Avaunt remembers the pioneering wartime aviator Lettice Curtis who, in her role ferrying new planes from factories to airfields, became the first woman qualified to fly a four-engined bomber.
In the summer of 1948, cinema audiences watched the shaky credits of a British Pathé newsreel announcing: “Spitfire Beats Jet”. A stirring brass soundtrack introduces the clipped tones of a narrator:
“At Lympne Airport in Kent a record entry prepares for the annual international air rally. Competitors from all over Europe make this air racing’s big day and it’s a day of records all round. There’s a record crowd including handsome Douglas Fairbanks and his attractive wife. There are records also from the competitors. Flying a borrowed Spitfire, a Devonshire girl, 33-year-old Lettice Curtis, set up a new women’s international speed record. Competing against ace jet pilots like ‘Cat’s Eyes’ John Cunningham, Miss Curtis’s old Spitfire puts up a performance truly worthy of the plane that eight years ago won the Battle of Britain.”
A week later, John Derry, one of the other competitors in the race, became the first Briton to break the sound barrier. Yet, irrespective of the quality of the opposition, that Devonshire girl herself was less effusive about her performance against some of the country’s leading test pilots, describing it simply as “unspectacular”. But then it took a lot to impress Lettice Curtis. She hated coming second. It was this fiercely competitive nature that had led to her becoming one of the most outstanding British female pilots of World War II.
An exceptional athlete at school and Oxford – where she represented the university in lacrosse, tennis and fencing (as team captain in the latter two) – Curtis graduated with a degree in mathematics before, in 1936, setting off to Canada, the United States and a tour of Latin America, returning to Europe as the only passenger aboard a German cargo ship. She was 22. It was then that, following a chance encounter with a pilot from her American adventure at a local airfield, she set her sights on becoming a commercial pilot.
As a young woman in the 1930s it was almost inconceivable that Curtis would actually be able to find a job flying aeroplanes but, by 1938, she had earned her licence. When war broke out a year later, she was earning five pounds a week doing aerial survey work from the cockpit of a de Havilland Puss Moth biplane.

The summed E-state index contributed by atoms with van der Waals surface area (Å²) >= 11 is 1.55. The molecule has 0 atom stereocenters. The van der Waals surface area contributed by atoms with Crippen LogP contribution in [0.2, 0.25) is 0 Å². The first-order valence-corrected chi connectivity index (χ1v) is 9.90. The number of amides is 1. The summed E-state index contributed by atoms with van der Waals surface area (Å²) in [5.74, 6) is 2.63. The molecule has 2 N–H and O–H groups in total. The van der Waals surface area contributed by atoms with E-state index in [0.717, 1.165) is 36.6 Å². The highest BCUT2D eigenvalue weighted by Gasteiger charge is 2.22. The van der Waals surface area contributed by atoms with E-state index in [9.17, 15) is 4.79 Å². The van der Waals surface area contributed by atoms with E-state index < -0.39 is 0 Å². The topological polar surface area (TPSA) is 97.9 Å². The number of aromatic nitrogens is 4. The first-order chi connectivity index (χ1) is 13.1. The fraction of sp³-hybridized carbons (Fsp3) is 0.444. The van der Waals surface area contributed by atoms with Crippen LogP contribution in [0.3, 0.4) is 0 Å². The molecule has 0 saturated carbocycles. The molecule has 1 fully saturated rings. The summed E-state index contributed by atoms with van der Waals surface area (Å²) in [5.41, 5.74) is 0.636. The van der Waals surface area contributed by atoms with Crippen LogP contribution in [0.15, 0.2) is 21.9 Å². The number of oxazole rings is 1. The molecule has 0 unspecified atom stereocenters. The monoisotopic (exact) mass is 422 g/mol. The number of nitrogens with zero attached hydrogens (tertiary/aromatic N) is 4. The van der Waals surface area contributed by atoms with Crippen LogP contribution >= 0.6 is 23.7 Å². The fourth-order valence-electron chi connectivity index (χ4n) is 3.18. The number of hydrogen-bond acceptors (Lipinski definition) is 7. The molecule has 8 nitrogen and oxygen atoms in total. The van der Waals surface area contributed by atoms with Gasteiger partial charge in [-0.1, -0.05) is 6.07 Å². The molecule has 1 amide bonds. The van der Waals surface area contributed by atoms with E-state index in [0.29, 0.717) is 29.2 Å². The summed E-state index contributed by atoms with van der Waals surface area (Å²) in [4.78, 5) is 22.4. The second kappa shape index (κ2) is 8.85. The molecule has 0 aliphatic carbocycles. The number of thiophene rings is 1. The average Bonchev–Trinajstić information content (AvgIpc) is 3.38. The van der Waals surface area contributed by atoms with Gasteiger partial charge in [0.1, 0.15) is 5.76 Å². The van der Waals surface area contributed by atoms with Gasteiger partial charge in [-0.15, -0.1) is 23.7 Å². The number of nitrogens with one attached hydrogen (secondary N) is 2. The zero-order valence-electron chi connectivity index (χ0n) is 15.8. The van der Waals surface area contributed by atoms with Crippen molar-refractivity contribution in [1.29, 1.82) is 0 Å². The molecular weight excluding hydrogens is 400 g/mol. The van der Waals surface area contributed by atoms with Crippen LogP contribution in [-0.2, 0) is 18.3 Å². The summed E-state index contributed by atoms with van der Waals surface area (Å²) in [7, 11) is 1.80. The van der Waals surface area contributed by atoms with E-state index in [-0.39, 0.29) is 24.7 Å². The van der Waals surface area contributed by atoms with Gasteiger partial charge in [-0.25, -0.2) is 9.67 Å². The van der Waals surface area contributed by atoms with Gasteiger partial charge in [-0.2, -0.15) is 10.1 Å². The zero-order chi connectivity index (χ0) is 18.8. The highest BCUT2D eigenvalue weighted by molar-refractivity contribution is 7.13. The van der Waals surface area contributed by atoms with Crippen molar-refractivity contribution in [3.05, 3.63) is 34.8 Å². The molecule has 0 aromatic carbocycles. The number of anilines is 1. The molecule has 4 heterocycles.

In June 1940, Curtis received a letter from the Air Transport Auxiliary. Set up a few months earlier to transport men and materiel around the country, the civilian ATA soon found its primary role was ferrying brand new fighters and bombers to the frontline squadrons. An equal opportunities pioneer, the ATA welcomed pilots disqualified from military flying by age, fitness or gender. They weren’t fussy; the only requirement was that a pilot could do the job. There were teenagers, veterans from the last war, the short-sighted, long-sighted and one-eyed, the limbless and pilots from 26 different countries. And, of course, there were women.
Initially, the ATA’s female recruits were restricted to flying training and transport planes but as demand on the organisation grew, so too did pressure both to pay women the same as their male counterparts and put them in the cockpits of all 147 different planes flown by the ATA, from Spitfires and Hurricanes to Swordfish biplanes and Mosquito fighter-bombers. There was still doubt, though, as to whether women would have the physical strength to fly the RAF’s big four-engined heavy bombers – the Short Stirling, Handley Page Halifax and Avro Lancaster.
When her boss recommended that she be put forward for four-engined training, Curtis relished the opportunity to be first, but she was acutely aware that she was in the spotlight. If she failed, she would be failing all 166 of her female colleagues. The pressure was only made greater when, during her training, newspapers photographed her being introduced to the US First Lady, Eleanor Roosevelt, as the first female four-engine pilot. “Girl Flies Halifax” read the headlines, and she had not even flown the big bomber by herself yet.
By the end of the war, she had ferried over 200 Halifaxes, as well as 100 Stirlings, Lancasters and Flying Fortresses. And Curtis opened the door for other female ATA pilots like Joan Hughes – dwarfed in the picture above by a giant Short Stirling – to fly the big four-engined heavies, as the bomber war against Germany saw the need for replacement aircraft delivery to squadrons reach dreadful levels.
Like the merchant navy, the civilian ATA’s contribution was crucial to the country’s survival. Throughout the war their pilots delivered over 308,000 aircraft to the RAF and Fleet Air Arm. At the ATA’s disbandment ceremony in November 1945, Lord Beaverbrook, the minister of aircraft production during the war, said: “Just as the Battle of Britain is the accomplishment and achievement of the RAF, likewise it can be declared that the ATA sustained and supported them in the battle. They were soldiers fighting in the struggle just as completely as if they had been engaged on the battlefront.”
Although no less proud of the organisation’s efforts, Lettice Curtis summed it up more succinctly: “How we did it without breaking our necks, I don’t know.”
This is an excerpt from issue 4 of Avaunt, on newsstands from 31st October 2016. Subscribe to Avaunt here.